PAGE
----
Communities welcome RSPO process in Cameroon | WWF Cameroon

Communities welcome RSPO process in Cameroon



Posted on 16 January 2019
Local traditional ruler speaking at sensitization meeting
© Fidelis Manga/WWF
Palm oil smallholder farmers, traditional rulers and local communities living around plantations belonging to agro-industrial companies: SOCAPALM and SAFACAM in the Littoral and South Regions of Cameroon have welcomed the introduction of the Round Table for Sustainable Palm Oil (RSPO).

 RSPO is a not-for-profit multi-stakeholder platform certification scheme created in 2004 by a collective of industry representatives, financial institutions and civil society organizations. RSPO promotes oil palm production that comprises legal, economically viable, environmentally appropriate and socially beneficial management and operations. The new RSPO standard adopted in November 2018 focuses on three impact goals: Prosperity, Planet and Population.

SOCAPALM and SAFACAM, both subsidiaries of SOCFIN Group, though not yet members, have nevertheless engaged the process that will result in RSPO certification by 2020 for SAFACAM and 2021 for SOCAPALM.
WWF Cameroon with the technical support of WWF Gabon and RSPO General Secretariat represented by its Assistant Technical Manager for Africa, Victor Tamanjong, held meetings in the plantations of SOCAPALM and SAFACAM. The meetings were aimed at raising awareness of local communities and smallholder farmers on the benefits (economic, environment and social) of the RSPO certification scheme and seek full support for the processes.

Local people said the coming of RSPO heralds a new dawn for the hostile relationship between the communities surrounding the plantations and the agro-industrial companies. “Before coming to this meeting, we were very skeptical of its outcome because things have not gone well between us and SOCAPALM over the years,” says Etamane Etamane, representing the Chief of Apouh A Ngog village, in the Littoral Region of Cameroon. “I am happy with the coming of RSPO and if it were a law, I would have advocated that it be implemented immediately because you have presented the truth just as if you were in our minds,” he says.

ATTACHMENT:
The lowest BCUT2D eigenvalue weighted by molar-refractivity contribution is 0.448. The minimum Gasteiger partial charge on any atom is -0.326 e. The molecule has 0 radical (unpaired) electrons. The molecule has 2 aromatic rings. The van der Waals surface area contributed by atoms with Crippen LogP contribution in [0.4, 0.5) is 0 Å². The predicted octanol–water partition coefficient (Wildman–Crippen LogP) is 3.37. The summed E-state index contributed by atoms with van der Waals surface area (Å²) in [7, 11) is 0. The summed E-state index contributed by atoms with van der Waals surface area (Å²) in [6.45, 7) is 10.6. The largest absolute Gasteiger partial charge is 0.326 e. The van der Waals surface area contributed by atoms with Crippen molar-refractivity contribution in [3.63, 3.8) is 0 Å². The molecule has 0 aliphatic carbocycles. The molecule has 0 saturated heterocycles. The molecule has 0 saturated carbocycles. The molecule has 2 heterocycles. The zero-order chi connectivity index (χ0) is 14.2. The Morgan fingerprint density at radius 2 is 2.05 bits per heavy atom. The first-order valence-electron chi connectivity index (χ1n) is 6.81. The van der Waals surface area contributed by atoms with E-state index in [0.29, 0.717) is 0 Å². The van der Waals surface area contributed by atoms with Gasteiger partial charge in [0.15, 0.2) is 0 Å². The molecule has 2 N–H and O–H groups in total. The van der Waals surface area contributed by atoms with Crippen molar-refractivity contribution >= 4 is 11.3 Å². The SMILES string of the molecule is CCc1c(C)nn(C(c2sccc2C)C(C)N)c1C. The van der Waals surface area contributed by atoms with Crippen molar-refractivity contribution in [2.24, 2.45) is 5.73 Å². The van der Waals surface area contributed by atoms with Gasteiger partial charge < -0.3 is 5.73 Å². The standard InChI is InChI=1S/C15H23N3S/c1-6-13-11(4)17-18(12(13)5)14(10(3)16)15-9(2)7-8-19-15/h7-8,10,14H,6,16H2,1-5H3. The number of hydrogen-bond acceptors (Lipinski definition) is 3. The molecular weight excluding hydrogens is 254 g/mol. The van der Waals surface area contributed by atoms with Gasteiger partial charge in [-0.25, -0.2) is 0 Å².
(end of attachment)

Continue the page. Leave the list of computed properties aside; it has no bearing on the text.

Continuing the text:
SOCAPALM and SAFACAM are the first companies in Cameroon to commit to the RSPO certification standards. Both companies produce 70% (118 840 tons) of palm oil consumed in Cameroon. According to Jean Francois Pajot, Director General of SAFACAM, they have engaged in the RSPO process in a bid to establish a platform for communications and exchange, which will instill transparency and restore trust between the company and local people.  “I have the impression that the communities have understood and are ready to embark on this journey with us,” Pajot says.

According to Ludovic Miaro, Regional Palm Oil Coordinator for WWF Africa, one of the biggest challenges and sources of conflict SOCAPALM and SAFACAM face is related to land tenure.  “Engaging the RSPO certification process marks a new beginning that will provide sustainable solutions to these conflicts,” he says.

The snag is that besides the companies, local people must understand and buy into RSPO principles for the effort to succeed. In this light WWF is liaising with local Civil Society Organizations: EGI, APED and Cameroon Ecologie, to effectively reach and sensitize the local populations. “We need to build the capacity of local communities to enable them embrace the process, negotiate and defend their interests,” says Flore Ngo Nken of Cameroon Ecologie.
Local traditional ruler speaking at sensitization meeting
© Fidelis Manga/WWF Enlarge
SOCAPALM tractors transporting fresh fruits bunches to mill
© Fidelis Manga/WWF Enlarge
Partial view of a matured palm plantation in Cameroon
© Fidelis Manga/WWF Enlarge
Chief Etamane Etamane of Apouh A Ngog village, quite satisfied with the outcome of the meeting
© Fidelis Manga/WWF Enlarge